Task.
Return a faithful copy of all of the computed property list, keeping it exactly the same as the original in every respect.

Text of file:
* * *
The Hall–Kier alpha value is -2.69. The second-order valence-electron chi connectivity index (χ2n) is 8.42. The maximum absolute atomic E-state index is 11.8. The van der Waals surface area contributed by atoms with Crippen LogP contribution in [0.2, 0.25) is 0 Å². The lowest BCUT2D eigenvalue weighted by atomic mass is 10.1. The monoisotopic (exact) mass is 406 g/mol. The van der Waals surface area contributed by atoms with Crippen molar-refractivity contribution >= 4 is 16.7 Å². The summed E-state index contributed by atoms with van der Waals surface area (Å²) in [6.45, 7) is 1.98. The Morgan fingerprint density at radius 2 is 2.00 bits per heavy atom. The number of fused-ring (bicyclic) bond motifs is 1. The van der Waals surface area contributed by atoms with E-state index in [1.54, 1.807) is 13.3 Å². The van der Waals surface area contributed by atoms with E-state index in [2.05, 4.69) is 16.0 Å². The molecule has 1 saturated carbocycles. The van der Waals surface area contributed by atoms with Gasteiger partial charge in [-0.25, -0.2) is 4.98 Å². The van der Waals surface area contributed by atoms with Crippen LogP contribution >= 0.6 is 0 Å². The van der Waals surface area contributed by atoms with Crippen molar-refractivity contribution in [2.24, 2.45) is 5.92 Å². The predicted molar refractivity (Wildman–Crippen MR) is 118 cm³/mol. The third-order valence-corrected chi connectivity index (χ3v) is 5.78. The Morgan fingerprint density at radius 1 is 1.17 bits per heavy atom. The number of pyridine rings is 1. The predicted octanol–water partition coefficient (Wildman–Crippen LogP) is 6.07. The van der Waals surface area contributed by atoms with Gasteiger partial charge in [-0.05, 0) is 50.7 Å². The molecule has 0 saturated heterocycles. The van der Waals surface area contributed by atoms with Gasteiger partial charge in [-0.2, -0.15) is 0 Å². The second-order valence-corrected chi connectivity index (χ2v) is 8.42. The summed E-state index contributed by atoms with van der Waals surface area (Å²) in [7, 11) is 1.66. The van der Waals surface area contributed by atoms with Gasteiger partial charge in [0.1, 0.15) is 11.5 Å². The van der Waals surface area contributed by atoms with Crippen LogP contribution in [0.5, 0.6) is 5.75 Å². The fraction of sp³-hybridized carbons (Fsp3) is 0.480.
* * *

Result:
The Hall–Kier alpha value is -2.69. The second-order valence-electron chi connectivity index (χ2n) is 8.42. The maximum absolute atomic E-state index is 11.8. The van der Waals surface area contributed by atoms with Crippen LogP contribution in [0.2, 0.25) is 0 Å². The lowest BCUT2D eigenvalue weighted by atomic mass is 10.1. The monoisotopic (exact) mass is 406 g/mol. The van der Waals surface area contributed by atoms with Crippen molar-refractivity contribution >= 4 is 16.7 Å². The summed E-state index contributed by atoms with van der Waals surface area (Å²) in [6.45, 7) is 1.98. The Morgan fingerprint density at radius 2 is 2.00 bits per heavy atom. The number of fused-ring (bicyclic) bond motifs is 1. The van der Waals surface area contributed by atoms with E-state index in [1.54, 1.807) is 13.3 Å². The van der Waals surface area contributed by atoms with E-state index in [2.05, 4.69) is 16.0 Å². The molecule has 1 saturated carbocycles. The van der Waals surface area contributed by atoms with Gasteiger partial charge in [-0.25, -0.2) is 4.98 Å². The van der Waals surface area contributed by atoms with Crippen LogP contribution >= 0.6 is 0 Å². The van der Waals surface area contributed by atoms with Crippen molar-refractivity contribution in [2.24, 2.45) is 5.92 Å². The predicted molar refractivity (Wildman–Crippen MR) is 118 cm³/mol. The third-order valence-corrected chi connectivity index (χ3v) is 5.78. The Morgan fingerprint density at radius 1 is 1.17 bits per heavy atom. The number of pyridine rings is 1. The predicted octanol–water partition coefficient (Wildman–Crippen LogP) is 6.07. The van der Waals surface area contributed by atoms with Gasteiger partial charge in [-0.05, 0) is 50.7 Å². The molecule has 0 saturated heterocycles. The van der Waals surface area contributed by atoms with Gasteiger partial charge in [-0.2, -0.15) is 0 Å². The second-order valence-corrected chi connectivity index (χ2v) is 8.42. The summed E-state index contributed by atoms with van der Waals surface area (Å²) in [7, 11) is 1.66. The van der Waals surface area contributed by atoms with Gasteiger partial charge in [0.1, 0.15) is 11.5 Å². The van der Waals surface area contributed by atoms with Crippen LogP contribution in [0.5, 0.6) is 5.75 Å². The fraction of sp³-hybridized carbons (Fsp3) is 0.480.